Women consider having a hysterectomy for reasons such as chronic abdominal pain and excessive bleeding, and because of a doctor’s recommendation. Non-medical reasons may also influence the advice of medical practitioners, and of a woman’s family and friends. According to recent Australian and US studies, a doctor’s advice about hysterectomy may have more influence on a woman’s decision about surgery than her understanding of the reason(s) for the operation, its probable aftereffects, or the alternatives available. Presumably, a doctor’s recommendation for a non-surgical approach may be equally persuasive.

Dorothy’s ‘decision’ to have a hysterectomy followed her admission to hospital to have bladder repair surgery. The night before the operation her doctor visited her and, as he was leaving, said casually, ‘We might as well take your womb out while we’re in there, because you don’t have any need for it now.’ When asked how she felt about this, Dorothy said she accepted it without question because she believed her doctor knew what was best.

There is no doubt that some women prefer to leave decisions about their health care entirely to their doctors, even to the extent of preferring the doctor to decide whether or not they should have major surgery. But it is becoming increasingly common for doctors and women to work together, exchanging information and ideas and, in the end, coming to a mutual agreement about the best course of action.

Psychologists have identified five basic patterns of behaviour used by individuals when faced with choices about things like health investigations and treatments.

• Complacently continuing whatever has been familiar until then, which may involve discounting new and relevant information.

• Uncritically adopting whichever new course of action is most strongly recommended or is considered to be ‘the fashion’.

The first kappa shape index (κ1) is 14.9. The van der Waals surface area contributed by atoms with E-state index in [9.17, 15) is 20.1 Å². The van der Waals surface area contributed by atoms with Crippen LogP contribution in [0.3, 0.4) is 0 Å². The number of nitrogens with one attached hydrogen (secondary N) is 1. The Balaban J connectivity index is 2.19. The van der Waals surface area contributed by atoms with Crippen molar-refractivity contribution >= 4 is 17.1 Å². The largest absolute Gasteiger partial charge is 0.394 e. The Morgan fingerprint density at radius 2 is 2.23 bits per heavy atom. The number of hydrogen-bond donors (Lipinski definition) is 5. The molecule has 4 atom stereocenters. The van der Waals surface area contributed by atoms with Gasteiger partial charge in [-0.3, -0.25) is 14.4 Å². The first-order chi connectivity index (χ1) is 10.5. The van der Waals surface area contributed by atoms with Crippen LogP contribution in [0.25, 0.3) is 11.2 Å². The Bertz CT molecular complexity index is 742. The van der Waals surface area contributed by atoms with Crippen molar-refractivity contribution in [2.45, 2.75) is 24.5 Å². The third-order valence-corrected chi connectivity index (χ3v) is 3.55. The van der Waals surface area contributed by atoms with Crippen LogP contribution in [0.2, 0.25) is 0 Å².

• Escaping the conflict by delaying decision making, shifting the responsibility to someone else, or making wishful excuses to bolster a particular alternative, meanwhile refusing to consider pertinent information.

• Searching frantically for a way out of the dilemma and impulsively seizing upon a hasty solution that seems to promise immediate relief. This type of decision making means that the full range of consequences of a particular choice are never considered.

• Searching painstakingly for relevant information, thinking carefully about it in as unbiased a way as possible, and weighing the alternatives carefully before making a choice.

Although the first two patterns may save time, effort and emotional turmoil, they often lead to decision making that is less than ideal and has unfortunate consequences. The third and fourth patterns likewise tend to be associated with undesirable results. The fifth pattern, termed the Vigilant approach’, usually leads to high-quality decision making. Its major features include identifying the feasible options; sorting out personal values, objectives, barriers to particular actions and incentives to others; assessing the consequences of a particular choice; planning how best to put the decision into effect; and anticipating what will happen as a result of that decision.

Today, many women are participating actively and responsibly in making decisions about their health and are having a major say about investigations and treatments. Your consent should always be sought before a procedure is carried out, except in the most unusual of circumstances, such as an emergency during major surgery when your life would be threatened if a particular action was not taken. In addition, your consent should always be sought for participation in medical research. Remember also that it is your right to withdraw from treatment by a particular practitioner at any time.

For most women, a decision for or against a hysterectomy involves the following considerations:

• an assessment of the impact of the existing medical condition and its symptoms on quality of life

• a comparison of physical risks and effectiveness of various forms of treatment

• a personal assessment of the importance of the uterus and of emotional reactions to the current situation and to removal of the uterus

• careful consideration of any relevant social and cultural factors

• the views of a doctor or doctors, a partner and close friends

• an assessment of the skill and care of medical personnel available to you.


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This entry was posted on Friday, May 8th, 2009 at 10:03 am and is filed under Women's Health. You can follow any responses to this entry through the RSS 2.0 feed. You can leave a response, or trackback from your own site.

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